Thu 22 Jun 2023

Charities & insolvency: What to do?

We are surrounded with stories about the cost-of-living crisis, rising inflation and interest rates. It is a difficult economic climate for many businesses, charities included. 

A charity’s trustees are responsible for the management and control of the charity. They must make all key decisions involving the charity and are accountable for the governance of the charity and its overall strategy. That includes ensuring that the charity’s finances are managed effectively. 

No trustee wants to find their charity at risk of insolvency. Unfortunately, it can and does happen. Even minor cash flow issues, if not managed properly, can quickly lead to difficulty in making payment of debts as and when they fall due. Trustees must be live to the possibilities of insolvency and take appropriate advice at the first sign of financial difficulty. If they don’t act quickly and decisively, the repercussions for the charity and the trustees can be severe.

Identifying a financial problem early will give a better chance of a good outcome. However, in some cases, insolvency cannot be avoided. 


If they are owed money, a charity’s creditor could decide to serve a statutory demand for payment. On expiry of that demand with no payment and no dispute to the debt, the creditor can lodge a petition at court asking that the charity be put into liquidation.

If the charity’s trustees want to put the charity into liquidation, they must first discuss matters with an insolvency practitioner and pass a resolution to confirm their proposed course of action. The charity also needs to seek consent from OSCR and apply to the court to appoint a liquidator.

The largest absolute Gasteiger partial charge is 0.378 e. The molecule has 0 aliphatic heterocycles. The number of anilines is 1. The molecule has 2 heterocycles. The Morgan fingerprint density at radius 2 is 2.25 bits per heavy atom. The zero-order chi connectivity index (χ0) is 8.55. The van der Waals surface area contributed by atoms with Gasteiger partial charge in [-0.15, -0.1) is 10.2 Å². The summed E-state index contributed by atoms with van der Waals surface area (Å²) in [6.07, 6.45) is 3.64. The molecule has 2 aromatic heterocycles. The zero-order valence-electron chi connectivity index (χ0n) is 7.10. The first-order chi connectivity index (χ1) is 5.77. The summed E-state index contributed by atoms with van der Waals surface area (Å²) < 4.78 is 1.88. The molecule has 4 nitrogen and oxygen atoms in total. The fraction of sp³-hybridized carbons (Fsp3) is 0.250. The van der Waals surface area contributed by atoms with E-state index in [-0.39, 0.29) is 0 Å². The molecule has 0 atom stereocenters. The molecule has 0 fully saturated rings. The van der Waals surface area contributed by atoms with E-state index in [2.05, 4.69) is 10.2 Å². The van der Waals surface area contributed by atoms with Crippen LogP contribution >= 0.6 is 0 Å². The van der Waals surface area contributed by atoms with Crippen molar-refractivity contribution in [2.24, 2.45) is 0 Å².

An insolvency situation will vary depending on the legal structure of a charity and whether it is a company or unincorporated. 

An Unincorporated Charity has no limited liability. This means that trustees can potentially find themselves liable for the debts of an insolvent charity. A creditor could potentially raise an action for payment against an individual trustee if the charity has no funds available. If the trustee cannot pay the debt, the creditor could take steps to sequestrate (bankrupt) the trustee.

With charitable companies such as a Charitable Company (Limited by Guarantee) and a Scottish Charitable Incorporated Organisation (SCIO), trustees will not normally have personal liability for the charity’s debts – but there may be exceptions if the trustee has given a personal guarantee, traded whilst insolvent or undertaken fraudulent activity.

How can we help?

It is crucial that charity trustees undertake their duties diligently. MacRoberts advises a number of third sector clients in relation to their trustees' duties.

Please do not hesitate to get in touch with our Charities and Third Sector team if you have any queries regarding your charity.

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